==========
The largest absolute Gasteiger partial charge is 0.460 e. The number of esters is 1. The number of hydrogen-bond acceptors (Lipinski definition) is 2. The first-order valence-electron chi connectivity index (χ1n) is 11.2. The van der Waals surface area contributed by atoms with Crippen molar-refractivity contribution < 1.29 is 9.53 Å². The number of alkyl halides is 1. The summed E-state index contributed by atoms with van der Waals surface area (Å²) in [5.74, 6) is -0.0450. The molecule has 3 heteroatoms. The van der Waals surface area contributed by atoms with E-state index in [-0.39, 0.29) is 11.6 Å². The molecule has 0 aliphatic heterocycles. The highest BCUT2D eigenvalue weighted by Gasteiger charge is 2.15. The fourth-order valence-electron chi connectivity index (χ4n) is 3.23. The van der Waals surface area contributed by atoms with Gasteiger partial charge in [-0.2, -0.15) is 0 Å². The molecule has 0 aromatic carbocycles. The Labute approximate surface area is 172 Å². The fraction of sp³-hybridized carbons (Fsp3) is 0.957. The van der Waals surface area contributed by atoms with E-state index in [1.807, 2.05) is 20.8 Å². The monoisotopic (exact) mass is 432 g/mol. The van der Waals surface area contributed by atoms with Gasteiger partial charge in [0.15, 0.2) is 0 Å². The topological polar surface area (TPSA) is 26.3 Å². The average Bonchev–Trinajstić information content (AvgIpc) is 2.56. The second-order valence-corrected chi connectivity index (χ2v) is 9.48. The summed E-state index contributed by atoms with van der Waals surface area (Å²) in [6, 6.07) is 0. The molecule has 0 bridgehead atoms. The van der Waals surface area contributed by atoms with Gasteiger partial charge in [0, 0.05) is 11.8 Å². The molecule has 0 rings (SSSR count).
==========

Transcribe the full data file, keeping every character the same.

The largest absolute Gasteiger partial charge is 0.460 e. The number of esters is 1. The number of hydrogen-bond acceptors (Lipinski definition) is 2. The first-order valence-electron chi connectivity index (χ1n) is 11.2. The van der Waals surface area contributed by atoms with Crippen molar-refractivity contribution < 1.29 is 9.53 Å². The number of alkyl halides is 1. The summed E-state index contributed by atoms with van der Waals surface area (Å²) in [5.74, 6) is -0.0450. The molecule has 3 heteroatoms. The van der Waals surface area contributed by atoms with E-state index in [-0.39, 0.29) is 11.6 Å². The molecule has 0 aliphatic heterocycles. The highest BCUT2D eigenvalue weighted by Gasteiger charge is 2.15. The fourth-order valence-electron chi connectivity index (χ4n) is 3.23. The van der Waals surface area contributed by atoms with Gasteiger partial charge in [-0.2, -0.15) is 0 Å². The molecule has 0 aromatic carbocycles. The Labute approximate surface area is 172 Å². The fraction of sp³-hybridized carbons (Fsp3) is 0.957. The van der Waals surface area contributed by atoms with E-state index in [1.807, 2.05) is 20.8 Å². The monoisotopic (exact) mass is 432 g/mol. The van der Waals surface area contributed by atoms with Gasteiger partial charge in [0.15, 0.2) is 0 Å². The topological polar surface area (TPSA) is 26.3 Å². The average Bonchev–Trinajstić information content (AvgIpc) is 2.56. The second-order valence-corrected chi connectivity index (χ2v) is 9.48. The summed E-state index contributed by atoms with van der Waals surface area (Å²) in [6, 6.07) is 0. The molecule has 0 bridgehead atoms. The van der Waals surface area contributed by atoms with Gasteiger partial charge in [0, 0.05) is 11.8 Å². The molecule has 0 rings (SSSR count).